• Optimistic concurrency, this mode rejects any incoming changes if there’s a mismatch in the tracking version between the incoming change and the item being changed. A further step on the client is required to resolve the conflict.
  • Auto merge (default), this mode doesn’t require further steps to resolve conflicts. It accommodates mutations on a field-by-field basis as long as scalar types don’t clash. If they do, they are ignored but all other fields are merged, if possible.
  • Custom, this mode uses AWS Lambda to allow more control and complex use cases.

Setting up a new project with the Vue CLI

Before moving to the next section, please complete the steps described in “Build your first full-stack serverless app with Vue”. Here you will set up the initial project, familiarise with Amplify CLI and add an authorisation flow so users can register themselves via an automated verification code sent to their email and login.

Creating a new GraphQL API

First, we are going to create the GraphQL API to service Chatty chatroom. To create it, we will use the following command:

amplify add api
  • Please select from one of the below mentioned services GraphQL
  • Provide API name: ChattyAPI
  • Choose the default authorization type for the API API key
  • Enter a description for the API key: (empty)
  • After how many days from now the API key should expire (1–365): 7
  • Do you want to configure advanced settings for the GraphQL API Yes, I want to make some additional changes.
  • Configure additional auth types? No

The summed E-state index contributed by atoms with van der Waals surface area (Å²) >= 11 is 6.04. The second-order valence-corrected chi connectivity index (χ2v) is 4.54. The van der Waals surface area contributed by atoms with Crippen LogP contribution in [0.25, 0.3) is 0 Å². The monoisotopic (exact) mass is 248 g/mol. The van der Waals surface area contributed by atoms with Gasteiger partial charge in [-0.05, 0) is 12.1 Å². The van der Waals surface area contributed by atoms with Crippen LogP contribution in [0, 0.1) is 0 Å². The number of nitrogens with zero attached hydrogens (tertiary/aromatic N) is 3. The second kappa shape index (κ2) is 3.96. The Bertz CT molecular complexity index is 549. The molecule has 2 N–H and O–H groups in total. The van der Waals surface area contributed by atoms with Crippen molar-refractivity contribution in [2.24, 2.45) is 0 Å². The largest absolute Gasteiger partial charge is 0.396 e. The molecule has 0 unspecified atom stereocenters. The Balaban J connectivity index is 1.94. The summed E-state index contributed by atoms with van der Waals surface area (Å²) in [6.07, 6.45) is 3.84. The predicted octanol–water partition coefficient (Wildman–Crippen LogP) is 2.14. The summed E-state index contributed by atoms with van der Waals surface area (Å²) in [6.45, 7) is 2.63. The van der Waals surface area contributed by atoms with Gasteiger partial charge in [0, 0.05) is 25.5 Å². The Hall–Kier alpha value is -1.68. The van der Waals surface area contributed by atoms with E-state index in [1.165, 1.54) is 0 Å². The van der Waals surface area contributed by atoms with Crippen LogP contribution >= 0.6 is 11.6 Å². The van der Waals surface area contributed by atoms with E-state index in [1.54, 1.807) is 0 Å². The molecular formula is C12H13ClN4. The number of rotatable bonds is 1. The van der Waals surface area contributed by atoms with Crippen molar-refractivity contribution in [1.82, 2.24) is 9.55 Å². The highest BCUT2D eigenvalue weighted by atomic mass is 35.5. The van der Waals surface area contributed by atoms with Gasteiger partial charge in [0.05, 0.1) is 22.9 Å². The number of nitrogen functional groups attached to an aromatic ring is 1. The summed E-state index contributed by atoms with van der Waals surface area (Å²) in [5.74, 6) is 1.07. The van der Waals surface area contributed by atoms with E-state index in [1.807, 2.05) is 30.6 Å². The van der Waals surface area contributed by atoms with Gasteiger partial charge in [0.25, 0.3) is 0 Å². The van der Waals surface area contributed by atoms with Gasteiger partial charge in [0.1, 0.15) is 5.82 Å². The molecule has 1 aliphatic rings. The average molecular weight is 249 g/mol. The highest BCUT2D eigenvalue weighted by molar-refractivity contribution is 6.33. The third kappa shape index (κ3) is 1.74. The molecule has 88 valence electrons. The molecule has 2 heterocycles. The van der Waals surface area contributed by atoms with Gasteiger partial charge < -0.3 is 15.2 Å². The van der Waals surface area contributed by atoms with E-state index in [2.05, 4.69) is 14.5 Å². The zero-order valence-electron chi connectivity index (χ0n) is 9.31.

• Configure conflict detection? Yes
  • Select the default resolution strategy Auto Merge
  • Do you want to override default per model settings? No
  • Do you have an annotated GraphQL schema? No
  • Choose a schema template: Single object with fields (e.g., “Todo” with ID, name, description)
  • Do you want to edit the schema now? Yes
type Chatty @model {
id: ID!
user: String!
message: String!
createdAt: AWSDateTime
}

Pushing your GraphQL API to the cloud

Let’s run the push command to create the GraphQL API:

amplify push
  • Are you sure you want to continue? Yes
  • Do you want to generate code for your newly created GraphQL API Yes
  • Choose the code generation language target javascript
  • Enter the file name pattern of graphql queries, mutations and subscriptions src/graphql/**/*.js
  • Do you want to generate/update all possible GraphQL operations — queries, mutations and subscriptions Yes
  • Enter maximum statement depth [increase from default if your schema is deeply nested] 2
amplify console api
  • Please select from one of the below mentioned services GraphQL

Amplify DataStore setup

Run the command below to install the necessary dependencies:

npm install --save @aws-amplify/core @aws-amplify/datastore

Data model generation

Generate the data models to manage our messages for our ChattyAPI.

amplify codegen models
<amplify-app>
|_ src
|_ models

Creating a message

Now that the GraphQL API and data models are created, we can begin using the DataStore API. The first thing we’ll do is create a new message passing the generated data model to save.

import { DataStore } from "@aws-amplify/datastore";
import { Chatty } from "./models";
await DataStore.save(new Chatty({
user: "amplify-user",
message: "Hi everyone!",
createdAt: new Date().toISOString()
}))

Querying data